We want our collections to be useful to everyone, so we make them findable through a simple Google search or an advanced search of our online library catalog. We identify collections in our partner institutions that appeal to a very narrow research focus and we put out mass-appeal collections like the Baylor Round Ups. We believe that balance puts our collections in a category comprising both depth and approachability, a category I’m going to term depproachability. (All rights reserved.)

3. Want to win friends? Be sweet.

In our final piece of “digital collections as food” theory, you can never underestimate the impact you’ll have if you’re nice to people. Because nothing finishes off a nice meal like something sweet, here’s a shot of a tray of apricot kolaches from the famous Czech Stop in West.

Apricot kolaches, the Czech Stop, West, TX

I am constantly amazed at the number of people who tell me about their horrible experiences dealing with libraries and digital collections that treat their users like criminals-in-waiting, scheming ne-er-do-wells looking to defraud an institution by stealing resources or failing to give sufficient homage. It seems that too many of our peers see their role as less a steward of the public trust than a gatekeeper or roadblock.

With our collections living freely available on the Internet for users around the world to access to their heart’s content (and in their own locales), we embrace a different philosophy. We think it’s important to treat our users as potential partners, people whose passion for their area of interest has led them to our collections in search of new information, better resources or confirmation of something they’ve suspected all along but could never quite prove. And in their search, we do our best to be accommodating and helpful, fulfilling their requests when it’s within our policies and rights to do so, and striving to do so with a smile. Because the old marketing adage applies to digital collections as much as it does to restaurants: “If we did well, tell ten people. If we did not, tell us.”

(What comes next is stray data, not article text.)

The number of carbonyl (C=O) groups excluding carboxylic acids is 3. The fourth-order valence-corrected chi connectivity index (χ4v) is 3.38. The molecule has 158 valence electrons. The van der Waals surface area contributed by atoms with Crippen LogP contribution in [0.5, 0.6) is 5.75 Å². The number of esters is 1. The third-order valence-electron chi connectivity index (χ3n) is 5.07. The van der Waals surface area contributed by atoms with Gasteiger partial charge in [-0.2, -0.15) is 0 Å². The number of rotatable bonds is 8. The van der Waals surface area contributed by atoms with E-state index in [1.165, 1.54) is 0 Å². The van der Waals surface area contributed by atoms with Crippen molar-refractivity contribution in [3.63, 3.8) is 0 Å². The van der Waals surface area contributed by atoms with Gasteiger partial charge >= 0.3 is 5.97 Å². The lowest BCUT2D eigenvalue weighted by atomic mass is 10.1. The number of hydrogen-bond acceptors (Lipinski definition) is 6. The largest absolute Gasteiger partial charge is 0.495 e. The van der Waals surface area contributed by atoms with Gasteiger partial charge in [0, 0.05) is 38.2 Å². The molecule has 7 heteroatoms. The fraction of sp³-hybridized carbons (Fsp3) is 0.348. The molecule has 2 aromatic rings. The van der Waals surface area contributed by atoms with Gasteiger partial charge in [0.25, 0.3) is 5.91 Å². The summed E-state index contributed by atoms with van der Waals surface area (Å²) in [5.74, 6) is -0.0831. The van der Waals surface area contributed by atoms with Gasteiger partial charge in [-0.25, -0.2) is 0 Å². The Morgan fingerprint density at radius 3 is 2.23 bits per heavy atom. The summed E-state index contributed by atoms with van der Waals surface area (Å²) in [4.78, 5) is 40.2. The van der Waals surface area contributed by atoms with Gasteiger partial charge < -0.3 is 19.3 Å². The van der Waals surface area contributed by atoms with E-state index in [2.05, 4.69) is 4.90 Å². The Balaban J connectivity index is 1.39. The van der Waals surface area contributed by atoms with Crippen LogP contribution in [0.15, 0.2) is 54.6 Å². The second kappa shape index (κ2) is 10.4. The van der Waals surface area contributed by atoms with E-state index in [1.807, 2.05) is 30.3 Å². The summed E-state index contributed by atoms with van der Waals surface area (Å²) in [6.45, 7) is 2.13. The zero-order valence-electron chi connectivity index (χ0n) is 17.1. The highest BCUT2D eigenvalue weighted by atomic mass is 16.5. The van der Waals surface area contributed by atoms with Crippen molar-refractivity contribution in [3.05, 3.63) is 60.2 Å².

This year marks the 12th year of digital projects at Baylor University, and next month will mark our fifth year in the Riley Digitization Center. In that timespan, we have grown from a handful of collections to more than 55 publicly-accessible collections comprised of some 250,000+ items. We are humbled by the kudos we receive from researchers around the world and are impressed by the innovative ways they are utilizing the collections to impact scholarship on a local and international level every day. And we continue to be thankful for working with our amazing on-campus partners whose physical collections are the basis of our digital collections. We look forward to augmenting our existing offerings with new content on a regular basis and to finding new ways to connect those resources with our users.

In other words, we’re staying hungry.

(Digital Collections) The Unsurprisingly Consistent Vein of Sorrow in the Works of the Armstrong Browning Library’s Women Poets Collection

Title page from “A Story of Doom and Other Poems” by Jean Ingelow, one of the uplifting titles from the 19th Century Women Poets Collection.

You could be forgiven for assuming that a collection of 400 works written by 19th century poetesses would encompass a mostly positive worldview. It would even be safe to assume, for example, that the kinds of women who had the educational backgrounds, available leisure time and access to commercial (and private) printers would tend to fill the pages of their volumes with odes to Greek myth, the beauty of a countryside idyll or the joys of being part of the landed nobility.

To be fair, the 19th Century Women Poets Collection contains its fair share of material dedicated to just these sorts of inoffensive, uplifting and mildly amusing pursuits. But a closer examination of the works in this collection also reveal a startlingly high number of works dealing with difficult subjects ranging from the deaths of infants to loves gone awry and the martyrdom of Christians for the cause of Jesus. And that may be because even the relatively luxurious life of a lord’s wife or daughter was not enough to shelter these women from the often brutal truths of life in the nineteenth century.

What is Death?